Most of the students lived off campus so the problem was more for the city police to handle.
Old 10-14-2019, 02:55 PM
Grim Render is offline
Join Date: Feb 2012
Posts: 1,307
Norway 80s. Can't remember any "campus security" Not sure what they'd be for. I suppose some students could have been roped in as bouncers if necessary, but we were adults.

Uk 90s. I think there were a couple of old guys in the main uni who did odd jobs and maintenance. It think it would have been part of their responsibilities. There was also a system where mature students got some small bursaries to act as theoretically more mature adults.
Old 10-14-2019, 03:03 PM
madsircool is offline
Join Date: Oct 2011
Location: Los Angeles
Posts: 7,662
UCLA No one cared then and no one cares now unless an 'incident' happens and then they dont know how it happened.
Old 10-14-2019, 03:42 PM
Doyle's Avatar
Doyle is offline
Join Date: May 2013
Location: New Orleans
Posts: 847
College years - 1978 - 1982 at LSU. It was basically a free-for-all.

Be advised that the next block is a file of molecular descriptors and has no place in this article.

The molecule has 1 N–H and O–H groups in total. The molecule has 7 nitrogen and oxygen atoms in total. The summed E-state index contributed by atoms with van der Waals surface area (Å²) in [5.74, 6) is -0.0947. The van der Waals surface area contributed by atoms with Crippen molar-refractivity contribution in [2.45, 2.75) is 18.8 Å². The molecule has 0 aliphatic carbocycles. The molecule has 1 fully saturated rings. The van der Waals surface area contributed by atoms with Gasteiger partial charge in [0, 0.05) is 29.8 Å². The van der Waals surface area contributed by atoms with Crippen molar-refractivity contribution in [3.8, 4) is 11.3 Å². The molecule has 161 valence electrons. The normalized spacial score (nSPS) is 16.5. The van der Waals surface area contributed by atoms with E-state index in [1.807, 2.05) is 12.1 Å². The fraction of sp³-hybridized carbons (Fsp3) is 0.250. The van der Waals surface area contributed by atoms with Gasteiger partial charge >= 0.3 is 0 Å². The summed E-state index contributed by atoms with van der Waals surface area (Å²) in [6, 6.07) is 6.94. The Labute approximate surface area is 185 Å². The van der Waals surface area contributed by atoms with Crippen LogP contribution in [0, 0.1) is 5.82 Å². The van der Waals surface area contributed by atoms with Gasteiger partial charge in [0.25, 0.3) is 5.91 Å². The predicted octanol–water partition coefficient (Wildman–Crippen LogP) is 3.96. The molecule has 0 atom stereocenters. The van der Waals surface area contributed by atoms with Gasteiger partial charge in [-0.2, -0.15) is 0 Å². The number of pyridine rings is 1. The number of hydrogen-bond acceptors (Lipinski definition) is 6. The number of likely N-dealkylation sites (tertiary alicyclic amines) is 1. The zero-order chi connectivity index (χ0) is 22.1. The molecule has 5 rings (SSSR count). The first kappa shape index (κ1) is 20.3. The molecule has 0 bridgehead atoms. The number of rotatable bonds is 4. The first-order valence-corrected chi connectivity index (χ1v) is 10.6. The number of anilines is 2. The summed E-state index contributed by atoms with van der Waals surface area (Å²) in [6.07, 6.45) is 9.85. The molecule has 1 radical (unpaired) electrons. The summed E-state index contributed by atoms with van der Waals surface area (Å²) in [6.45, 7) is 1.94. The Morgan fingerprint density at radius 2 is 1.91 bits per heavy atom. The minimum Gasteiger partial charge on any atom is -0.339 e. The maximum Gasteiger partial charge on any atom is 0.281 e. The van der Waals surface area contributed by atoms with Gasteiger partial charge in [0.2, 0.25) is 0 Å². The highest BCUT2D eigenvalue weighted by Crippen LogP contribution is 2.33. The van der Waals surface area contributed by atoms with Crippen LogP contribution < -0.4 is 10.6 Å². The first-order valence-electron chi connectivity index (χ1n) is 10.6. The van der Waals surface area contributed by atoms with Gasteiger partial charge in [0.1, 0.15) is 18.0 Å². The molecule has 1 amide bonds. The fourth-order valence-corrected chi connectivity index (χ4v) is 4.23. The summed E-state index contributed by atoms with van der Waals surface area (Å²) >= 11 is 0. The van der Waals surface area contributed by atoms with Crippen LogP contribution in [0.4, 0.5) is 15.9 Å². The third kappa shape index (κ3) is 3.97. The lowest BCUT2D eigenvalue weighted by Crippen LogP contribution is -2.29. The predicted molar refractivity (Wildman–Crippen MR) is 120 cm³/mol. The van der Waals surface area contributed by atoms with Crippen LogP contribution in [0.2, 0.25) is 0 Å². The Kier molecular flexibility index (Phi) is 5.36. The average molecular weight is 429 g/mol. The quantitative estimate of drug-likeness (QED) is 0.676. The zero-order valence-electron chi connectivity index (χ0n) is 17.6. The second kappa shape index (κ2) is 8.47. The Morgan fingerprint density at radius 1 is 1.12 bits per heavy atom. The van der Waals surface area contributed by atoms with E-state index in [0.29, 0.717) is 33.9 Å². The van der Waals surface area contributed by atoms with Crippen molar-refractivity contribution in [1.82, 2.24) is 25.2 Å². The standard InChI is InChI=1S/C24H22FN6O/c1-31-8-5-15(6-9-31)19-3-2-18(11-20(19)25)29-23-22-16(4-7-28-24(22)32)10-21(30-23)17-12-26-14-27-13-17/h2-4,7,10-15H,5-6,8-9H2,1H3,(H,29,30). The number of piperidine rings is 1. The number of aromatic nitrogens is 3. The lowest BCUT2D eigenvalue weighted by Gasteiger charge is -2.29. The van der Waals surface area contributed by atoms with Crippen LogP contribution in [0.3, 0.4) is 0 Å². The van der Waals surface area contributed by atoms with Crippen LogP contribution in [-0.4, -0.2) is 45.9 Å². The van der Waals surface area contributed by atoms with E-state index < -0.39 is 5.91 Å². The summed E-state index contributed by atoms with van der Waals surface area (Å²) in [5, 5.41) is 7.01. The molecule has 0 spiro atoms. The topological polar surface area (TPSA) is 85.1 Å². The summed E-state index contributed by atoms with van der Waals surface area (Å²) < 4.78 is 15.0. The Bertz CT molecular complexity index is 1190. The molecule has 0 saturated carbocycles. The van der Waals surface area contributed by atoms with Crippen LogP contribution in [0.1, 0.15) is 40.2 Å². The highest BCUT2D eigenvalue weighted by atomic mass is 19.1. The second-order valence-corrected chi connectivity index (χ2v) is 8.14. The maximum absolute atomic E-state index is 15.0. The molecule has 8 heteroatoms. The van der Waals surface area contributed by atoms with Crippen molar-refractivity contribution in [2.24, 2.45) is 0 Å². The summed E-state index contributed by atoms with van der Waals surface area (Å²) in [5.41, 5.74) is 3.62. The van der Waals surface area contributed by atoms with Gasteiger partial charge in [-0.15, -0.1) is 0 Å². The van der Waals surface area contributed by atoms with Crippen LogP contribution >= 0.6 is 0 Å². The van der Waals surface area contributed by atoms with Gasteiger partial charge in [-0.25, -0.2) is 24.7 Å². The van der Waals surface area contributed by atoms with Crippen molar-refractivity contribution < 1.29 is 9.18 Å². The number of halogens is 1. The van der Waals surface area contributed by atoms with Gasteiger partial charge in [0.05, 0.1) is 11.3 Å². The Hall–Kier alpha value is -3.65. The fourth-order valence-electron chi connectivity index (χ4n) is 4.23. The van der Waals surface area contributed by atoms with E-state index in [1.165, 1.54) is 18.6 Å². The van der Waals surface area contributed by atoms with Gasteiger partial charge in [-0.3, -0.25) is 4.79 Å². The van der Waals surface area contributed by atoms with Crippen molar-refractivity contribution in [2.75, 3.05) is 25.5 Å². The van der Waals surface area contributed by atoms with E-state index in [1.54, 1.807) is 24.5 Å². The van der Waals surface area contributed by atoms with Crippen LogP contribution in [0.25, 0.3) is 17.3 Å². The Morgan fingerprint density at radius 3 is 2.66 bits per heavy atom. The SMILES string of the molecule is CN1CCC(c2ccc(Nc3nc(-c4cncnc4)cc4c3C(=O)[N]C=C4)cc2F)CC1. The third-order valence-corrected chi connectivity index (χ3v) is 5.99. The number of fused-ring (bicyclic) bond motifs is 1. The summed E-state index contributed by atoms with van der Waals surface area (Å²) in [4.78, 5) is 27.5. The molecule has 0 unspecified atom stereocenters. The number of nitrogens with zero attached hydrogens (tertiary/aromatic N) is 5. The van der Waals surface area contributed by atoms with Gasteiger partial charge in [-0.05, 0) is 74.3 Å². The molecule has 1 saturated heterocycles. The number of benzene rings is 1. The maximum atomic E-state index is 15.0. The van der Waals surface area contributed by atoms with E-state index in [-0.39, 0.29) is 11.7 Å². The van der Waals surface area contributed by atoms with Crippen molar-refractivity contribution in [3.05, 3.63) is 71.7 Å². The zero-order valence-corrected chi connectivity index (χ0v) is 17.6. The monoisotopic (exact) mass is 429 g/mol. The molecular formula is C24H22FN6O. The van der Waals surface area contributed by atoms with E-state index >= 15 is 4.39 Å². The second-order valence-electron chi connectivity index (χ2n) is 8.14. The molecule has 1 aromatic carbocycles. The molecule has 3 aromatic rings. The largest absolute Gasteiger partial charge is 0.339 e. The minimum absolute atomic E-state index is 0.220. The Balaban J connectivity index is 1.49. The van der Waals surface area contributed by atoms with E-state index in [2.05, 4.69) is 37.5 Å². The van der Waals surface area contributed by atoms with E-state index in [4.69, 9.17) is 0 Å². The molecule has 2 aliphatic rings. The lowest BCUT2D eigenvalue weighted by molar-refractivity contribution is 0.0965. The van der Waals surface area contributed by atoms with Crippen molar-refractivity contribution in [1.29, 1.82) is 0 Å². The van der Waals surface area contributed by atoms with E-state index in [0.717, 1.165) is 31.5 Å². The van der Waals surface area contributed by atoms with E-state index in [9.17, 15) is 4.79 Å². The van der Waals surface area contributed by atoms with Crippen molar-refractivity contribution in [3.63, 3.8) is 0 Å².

Old 10-14-2019, 05:41 PM
Jackmannii's Avatar
Jackmannii is offline
Join Date: Oct 2000
Location: the extreme center
Posts: 32,200

Yeah, it was pretty much nonexistent.


Thread Tools
Display Modes

Posting Rules
You may not post new threads
You may not post replies
You may not post attachments
You may not edit your posts

BB code is On
Smilies are On
[IMG] code is Off
HTML code is Off

Forum Jump

All times are GMT -5. The time now is 12:47 AM.

Powered by vBulletin® Version 3.8.7
Copyright ©2000 - 2019, vBulletin Solutions, Inc.

Send questions for Cecil Adams to:

Send comments about this website to:

Terms of Use / Privacy Policy

Advertise on the Straight Dope!
(Your direct line to thousands of the smartest, hippest people on the planet, plus a few total dipsticks.)

Copyright © 2019 STM Reader, LLC.

Copyright © 2017